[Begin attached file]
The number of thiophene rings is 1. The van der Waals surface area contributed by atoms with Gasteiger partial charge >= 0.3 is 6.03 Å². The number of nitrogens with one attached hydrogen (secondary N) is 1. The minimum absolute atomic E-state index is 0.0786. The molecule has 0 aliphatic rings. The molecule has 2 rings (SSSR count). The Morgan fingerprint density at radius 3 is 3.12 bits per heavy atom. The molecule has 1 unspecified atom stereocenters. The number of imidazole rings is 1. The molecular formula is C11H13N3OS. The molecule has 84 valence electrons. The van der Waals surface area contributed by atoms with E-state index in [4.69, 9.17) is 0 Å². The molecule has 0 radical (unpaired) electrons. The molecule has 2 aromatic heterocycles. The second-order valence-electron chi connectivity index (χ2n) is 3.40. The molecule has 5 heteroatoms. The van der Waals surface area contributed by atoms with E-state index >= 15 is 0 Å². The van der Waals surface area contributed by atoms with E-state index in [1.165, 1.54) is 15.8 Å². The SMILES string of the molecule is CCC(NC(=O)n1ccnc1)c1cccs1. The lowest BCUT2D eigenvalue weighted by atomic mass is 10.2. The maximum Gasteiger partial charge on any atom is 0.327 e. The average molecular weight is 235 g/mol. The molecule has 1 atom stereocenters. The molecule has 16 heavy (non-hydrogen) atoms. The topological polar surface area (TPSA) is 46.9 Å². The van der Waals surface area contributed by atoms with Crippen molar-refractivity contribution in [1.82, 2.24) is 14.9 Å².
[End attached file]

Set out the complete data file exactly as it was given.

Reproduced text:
The number of thiophene rings is 1. The van der Waals surface area contributed by atoms with Gasteiger partial charge >= 0.3 is 6.03 Å². The number of nitrogens with one attached hydrogen (secondary N) is 1. The minimum absolute atomic E-state index is 0.0786. The molecule has 0 aliphatic rings. The molecule has 2 rings (SSSR count). The Morgan fingerprint density at radius 3 is 3.12 bits per heavy atom. The molecule has 1 unspecified atom stereocenters. The number of imidazole rings is 1. The molecular formula is C11H13N3OS. The molecule has 84 valence electrons. The van der Waals surface area contributed by atoms with E-state index in [4.69, 9.17) is 0 Å². The molecule has 0 radical (unpaired) electrons. The molecule has 2 aromatic heterocycles. The second-order valence-electron chi connectivity index (χ2n) is 3.40. The molecule has 5 heteroatoms. The van der Waals surface area contributed by atoms with E-state index >= 15 is 0 Å². The van der Waals surface area contributed by atoms with E-state index in [1.165, 1.54) is 15.8 Å². The SMILES string of the molecule is CCC(NC(=O)n1ccnc1)c1cccs1. The lowest BCUT2D eigenvalue weighted by atomic mass is 10.2. The maximum Gasteiger partial charge on any atom is 0.327 e. The average molecular weight is 235 g/mol. The molecule has 1 atom stereocenters. The molecule has 16 heavy (non-hydrogen) atoms. The topological polar surface area (TPSA) is 46.9 Å². The van der Waals surface area contributed by atoms with Crippen molar-refractivity contribution in [1.82, 2.24) is 14.9 Å².